Jacques Chirac, former French president, dies aged 86:
Head of state from 1995-2007 led the opposition to the Iraq war and was the first president to acknowledge France’s role in the Holocaust.
The former French president Jacques Chirac, a self-styled affable rogue who had one of the longest political careers in Europe, has died aged 86.
For several years he had suffered from memory loss said to be linked to a form of Alzheimer’s disease or to the minor stroke that he had while in office.
Chirac, who was head of state from 1995 to 2007, boasted one of the longest continuous political careers in Europe – twice president, twice prime minister and 18 years as mayor of Paris.
Although his time as president was marked by inaction and political stagnation, and despite having left France just as divided and struggling with mounting debt, inequalities and unemployment as he had found it, his debonair persona meant that in retirement he was embraced as one of France’s favourite politicians.
Chirac will be remembered internationally for leading France’s strong opposition to the US-led invasion of Iraq in 2003, when approval ratings for his anti-war stance in France soared to 90%. “War is always a last resort. It is always proof of failure. It is always the worst of solutions, because it brings death and misery,” he said a week before the US-led coalition forces invaded Iraq. He warned that any occupation of Iraq would prove a “nightmare”.
One of Chirac’s greatest gestures at home was to reconcile the nation with its history by acknowledging that France as a whole was responsible for the roundup of some 76,000 Jews sent to Nazi death camps during the second world war. His vow that the “criminal folly” of the German occupation was “assisted by the French people, by the French state” lifted the last taboo of the occupation and the collaborationist Vichy regime. His apology was the first time a postwar French head of state had fully acknowledged France’s role.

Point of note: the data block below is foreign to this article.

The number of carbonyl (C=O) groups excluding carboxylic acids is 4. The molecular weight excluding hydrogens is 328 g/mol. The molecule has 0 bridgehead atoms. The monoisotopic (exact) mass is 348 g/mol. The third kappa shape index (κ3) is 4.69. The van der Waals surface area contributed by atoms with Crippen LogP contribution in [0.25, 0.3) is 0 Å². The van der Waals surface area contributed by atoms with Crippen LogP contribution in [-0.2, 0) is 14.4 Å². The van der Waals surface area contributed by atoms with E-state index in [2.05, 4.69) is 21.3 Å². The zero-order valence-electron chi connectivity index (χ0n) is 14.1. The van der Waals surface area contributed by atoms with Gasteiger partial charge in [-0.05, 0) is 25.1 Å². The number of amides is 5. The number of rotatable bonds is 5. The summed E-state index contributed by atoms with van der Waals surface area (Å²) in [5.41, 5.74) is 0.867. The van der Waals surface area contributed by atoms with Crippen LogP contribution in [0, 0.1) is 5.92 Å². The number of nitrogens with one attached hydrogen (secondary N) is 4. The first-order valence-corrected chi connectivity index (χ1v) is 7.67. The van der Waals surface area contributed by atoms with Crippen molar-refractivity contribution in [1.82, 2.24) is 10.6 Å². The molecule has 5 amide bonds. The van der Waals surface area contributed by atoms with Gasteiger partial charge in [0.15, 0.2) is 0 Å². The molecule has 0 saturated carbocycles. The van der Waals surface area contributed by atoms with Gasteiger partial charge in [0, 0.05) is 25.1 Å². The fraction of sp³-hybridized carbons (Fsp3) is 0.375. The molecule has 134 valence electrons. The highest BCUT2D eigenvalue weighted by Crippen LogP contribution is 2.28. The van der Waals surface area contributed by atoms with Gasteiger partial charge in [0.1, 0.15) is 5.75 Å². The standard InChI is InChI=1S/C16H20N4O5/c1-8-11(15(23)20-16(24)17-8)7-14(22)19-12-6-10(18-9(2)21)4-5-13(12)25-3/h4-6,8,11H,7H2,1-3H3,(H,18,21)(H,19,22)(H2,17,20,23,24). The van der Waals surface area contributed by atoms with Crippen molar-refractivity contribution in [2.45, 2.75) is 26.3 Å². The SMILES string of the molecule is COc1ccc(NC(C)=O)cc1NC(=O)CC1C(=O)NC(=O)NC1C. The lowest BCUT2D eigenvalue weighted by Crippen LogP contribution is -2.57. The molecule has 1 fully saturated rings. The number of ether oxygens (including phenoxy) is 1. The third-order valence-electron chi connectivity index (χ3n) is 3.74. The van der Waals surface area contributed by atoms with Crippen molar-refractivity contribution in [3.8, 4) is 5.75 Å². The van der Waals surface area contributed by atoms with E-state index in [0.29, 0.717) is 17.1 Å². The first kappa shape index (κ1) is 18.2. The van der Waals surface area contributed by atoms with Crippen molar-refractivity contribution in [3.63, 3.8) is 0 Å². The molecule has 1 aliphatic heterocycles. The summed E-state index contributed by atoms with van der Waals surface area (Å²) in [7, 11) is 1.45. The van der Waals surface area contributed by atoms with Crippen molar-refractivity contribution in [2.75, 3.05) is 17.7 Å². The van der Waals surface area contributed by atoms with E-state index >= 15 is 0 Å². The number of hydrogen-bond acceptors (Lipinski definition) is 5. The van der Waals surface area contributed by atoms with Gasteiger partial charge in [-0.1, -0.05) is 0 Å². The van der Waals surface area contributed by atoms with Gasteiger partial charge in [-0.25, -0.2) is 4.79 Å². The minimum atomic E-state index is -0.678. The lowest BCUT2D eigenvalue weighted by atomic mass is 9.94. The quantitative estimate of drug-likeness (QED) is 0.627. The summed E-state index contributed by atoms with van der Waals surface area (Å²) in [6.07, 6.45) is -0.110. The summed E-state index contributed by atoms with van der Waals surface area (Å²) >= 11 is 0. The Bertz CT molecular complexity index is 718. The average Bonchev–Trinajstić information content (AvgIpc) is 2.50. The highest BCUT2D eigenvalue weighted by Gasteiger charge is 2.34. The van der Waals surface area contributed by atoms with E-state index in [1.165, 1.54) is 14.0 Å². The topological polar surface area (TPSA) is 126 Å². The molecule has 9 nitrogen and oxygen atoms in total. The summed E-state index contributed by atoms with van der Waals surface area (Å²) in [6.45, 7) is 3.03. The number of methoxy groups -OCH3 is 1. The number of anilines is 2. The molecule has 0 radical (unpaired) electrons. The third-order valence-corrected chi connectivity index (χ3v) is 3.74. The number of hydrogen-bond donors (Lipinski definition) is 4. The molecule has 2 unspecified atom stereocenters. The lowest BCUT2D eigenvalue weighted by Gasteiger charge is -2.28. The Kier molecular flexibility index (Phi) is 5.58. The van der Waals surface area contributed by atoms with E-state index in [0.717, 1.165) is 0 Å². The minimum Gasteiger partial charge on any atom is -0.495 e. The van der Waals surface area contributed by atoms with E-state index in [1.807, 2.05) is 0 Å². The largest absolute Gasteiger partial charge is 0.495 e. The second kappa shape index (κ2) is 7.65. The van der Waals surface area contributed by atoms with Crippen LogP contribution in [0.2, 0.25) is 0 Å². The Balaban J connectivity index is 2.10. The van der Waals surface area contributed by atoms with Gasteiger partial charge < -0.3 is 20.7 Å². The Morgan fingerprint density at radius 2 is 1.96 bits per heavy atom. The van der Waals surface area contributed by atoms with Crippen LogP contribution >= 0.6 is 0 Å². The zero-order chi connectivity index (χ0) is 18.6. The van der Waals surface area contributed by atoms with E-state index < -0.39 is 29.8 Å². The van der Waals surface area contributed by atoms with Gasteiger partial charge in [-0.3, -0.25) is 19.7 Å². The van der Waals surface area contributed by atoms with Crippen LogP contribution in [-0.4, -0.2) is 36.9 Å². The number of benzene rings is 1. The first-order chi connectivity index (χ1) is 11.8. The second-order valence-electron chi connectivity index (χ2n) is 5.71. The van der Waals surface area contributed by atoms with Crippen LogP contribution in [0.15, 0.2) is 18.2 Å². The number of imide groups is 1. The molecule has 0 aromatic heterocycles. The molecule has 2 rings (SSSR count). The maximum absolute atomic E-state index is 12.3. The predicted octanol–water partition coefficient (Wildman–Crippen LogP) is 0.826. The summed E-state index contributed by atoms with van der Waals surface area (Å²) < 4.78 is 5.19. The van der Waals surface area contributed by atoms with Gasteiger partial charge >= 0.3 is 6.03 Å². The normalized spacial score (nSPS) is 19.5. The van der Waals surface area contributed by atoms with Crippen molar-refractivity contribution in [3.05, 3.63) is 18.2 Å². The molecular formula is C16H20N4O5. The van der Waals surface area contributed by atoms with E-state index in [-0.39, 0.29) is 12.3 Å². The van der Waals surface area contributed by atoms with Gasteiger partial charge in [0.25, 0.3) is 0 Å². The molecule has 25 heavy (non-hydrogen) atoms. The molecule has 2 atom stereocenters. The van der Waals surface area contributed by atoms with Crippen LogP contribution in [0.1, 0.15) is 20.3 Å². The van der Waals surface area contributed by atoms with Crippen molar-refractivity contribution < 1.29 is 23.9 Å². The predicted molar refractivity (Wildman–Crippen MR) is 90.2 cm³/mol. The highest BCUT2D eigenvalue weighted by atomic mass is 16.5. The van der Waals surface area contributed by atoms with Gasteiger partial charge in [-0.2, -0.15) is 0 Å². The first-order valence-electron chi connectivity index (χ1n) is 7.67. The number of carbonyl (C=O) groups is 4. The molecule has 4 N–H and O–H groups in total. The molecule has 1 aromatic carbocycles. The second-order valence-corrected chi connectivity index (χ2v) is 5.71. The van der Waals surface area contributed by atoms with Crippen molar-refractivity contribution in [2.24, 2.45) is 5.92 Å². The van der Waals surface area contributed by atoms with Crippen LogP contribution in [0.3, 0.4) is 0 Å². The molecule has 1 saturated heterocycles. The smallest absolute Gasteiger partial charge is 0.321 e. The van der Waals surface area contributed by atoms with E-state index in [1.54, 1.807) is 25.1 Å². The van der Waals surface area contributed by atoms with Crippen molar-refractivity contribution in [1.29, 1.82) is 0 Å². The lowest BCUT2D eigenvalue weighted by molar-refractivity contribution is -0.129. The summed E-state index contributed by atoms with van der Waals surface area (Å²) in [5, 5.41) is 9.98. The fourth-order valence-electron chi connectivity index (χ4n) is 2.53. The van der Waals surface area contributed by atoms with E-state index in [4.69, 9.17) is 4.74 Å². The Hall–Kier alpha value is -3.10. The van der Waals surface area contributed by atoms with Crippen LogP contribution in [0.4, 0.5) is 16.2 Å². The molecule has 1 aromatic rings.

Chirac will be remembered above all as a master in the art of political seduction. For decades he charmed the public with his endless handshaking, patting of cows’ backsides and shaking of dogs’ paws on his tours round France – a beer-drinking, Gitanes-smoking man of the people who was able to eat five lunches in one afternoon on the election trail.
He shook so many hands while criss-crossing France that he used to plunge his fingers into a bucket of ice at the end of the day or wear plasters to protect from the blisters he got from his powerful grip on pensioners and farmers. He had a visceral need to reach out and touch people – whether it was hugging an elderly voter or flamboyantly kissing the hand of the German chancellor, Angela Merkel.
Chirac was much mocked, often satirised and once nicknamed “Superliar”. After a historic trial in 2011, he became the first former president to be convicted of corruption following embezzlement charges in a party funding scandal when he was mayor of Paris. Yet he was seen to embody the French president’s role as republican monarch with a kind of panache that Nicolas Sarkozy and François Hollande would later be found by the public to be lacking.
Politically he was known as the “weathervane”, for his ability to shift as it suited him. He went from championing state control in the 1970s to Ronald Reagan’s free-market liberalism in the 1980s. When he was elected president in 1995, he shocked the world by resuming nuclear testing in atoll explosions in the South Pacific, then took to the stage as an eco-champion at the 2002 Earth summit, warning: “Our house is burning while we look elsewhere.” He went from virulent eurosceptic in the late 1970s to staunch euro-defender 10 years later.